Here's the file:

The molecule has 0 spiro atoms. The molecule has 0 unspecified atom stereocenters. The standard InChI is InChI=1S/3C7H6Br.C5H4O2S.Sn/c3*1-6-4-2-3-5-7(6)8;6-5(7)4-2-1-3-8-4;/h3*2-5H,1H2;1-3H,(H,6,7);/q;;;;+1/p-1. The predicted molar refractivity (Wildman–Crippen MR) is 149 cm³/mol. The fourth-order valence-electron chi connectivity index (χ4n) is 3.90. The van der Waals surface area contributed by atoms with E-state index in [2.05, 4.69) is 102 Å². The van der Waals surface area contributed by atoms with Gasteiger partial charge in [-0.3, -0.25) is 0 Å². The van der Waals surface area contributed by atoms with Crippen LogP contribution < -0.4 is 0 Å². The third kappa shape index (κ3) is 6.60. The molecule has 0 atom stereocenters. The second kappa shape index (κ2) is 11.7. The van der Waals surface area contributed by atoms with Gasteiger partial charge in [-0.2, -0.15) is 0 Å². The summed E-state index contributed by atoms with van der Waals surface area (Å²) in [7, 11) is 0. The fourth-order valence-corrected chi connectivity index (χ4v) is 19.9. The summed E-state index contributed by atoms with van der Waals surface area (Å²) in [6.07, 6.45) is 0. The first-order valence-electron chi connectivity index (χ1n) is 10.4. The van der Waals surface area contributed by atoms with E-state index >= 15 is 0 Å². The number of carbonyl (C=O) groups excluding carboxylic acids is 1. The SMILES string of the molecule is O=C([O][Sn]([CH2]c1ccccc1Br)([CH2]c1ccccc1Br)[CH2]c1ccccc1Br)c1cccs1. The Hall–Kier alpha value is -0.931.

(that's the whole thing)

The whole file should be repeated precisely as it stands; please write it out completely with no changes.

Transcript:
The molecule has 0 spiro atoms. The molecule has 0 unspecified atom stereocenters. The standard InChI is InChI=1S/3C7H6Br.C5H4O2S.Sn/c3*1-6-4-2-3-5-7(6)8;6-5(7)4-2-1-3-8-4;/h3*2-5H,1H2;1-3H,(H,6,7);/q;;;;+1/p-1. The predicted molar refractivity (Wildman–Crippen MR) is 149 cm³/mol. The fourth-order valence-electron chi connectivity index (χ4n) is 3.90. The van der Waals surface area contributed by atoms with E-state index in [2.05, 4.69) is 102 Å². The van der Waals surface area contributed by atoms with Gasteiger partial charge in [-0.3, -0.25) is 0 Å². The van der Waals surface area contributed by atoms with Crippen LogP contribution < -0.4 is 0 Å². The third kappa shape index (κ3) is 6.60. The molecule has 0 atom stereocenters. The second kappa shape index (κ2) is 11.7. The van der Waals surface area contributed by atoms with Gasteiger partial charge in [-0.2, -0.15) is 0 Å². The summed E-state index contributed by atoms with van der Waals surface area (Å²) in [7, 11) is 0. The fourth-order valence-corrected chi connectivity index (χ4v) is 19.9. The summed E-state index contributed by atoms with van der Waals surface area (Å²) in [6.07, 6.45) is 0. The first-order valence-electron chi connectivity index (χ1n) is 10.4. The van der Waals surface area contributed by atoms with E-state index >= 15 is 0 Å². The number of carbonyl (C=O) groups excluding carboxylic acids is 1. The SMILES string of the molecule is O=C([O][Sn]([CH2]c1ccccc1Br)([CH2]c1ccccc1Br)[CH2]c1ccccc1Br)c1cccs1. The Hall–Kier alpha value is -0.931.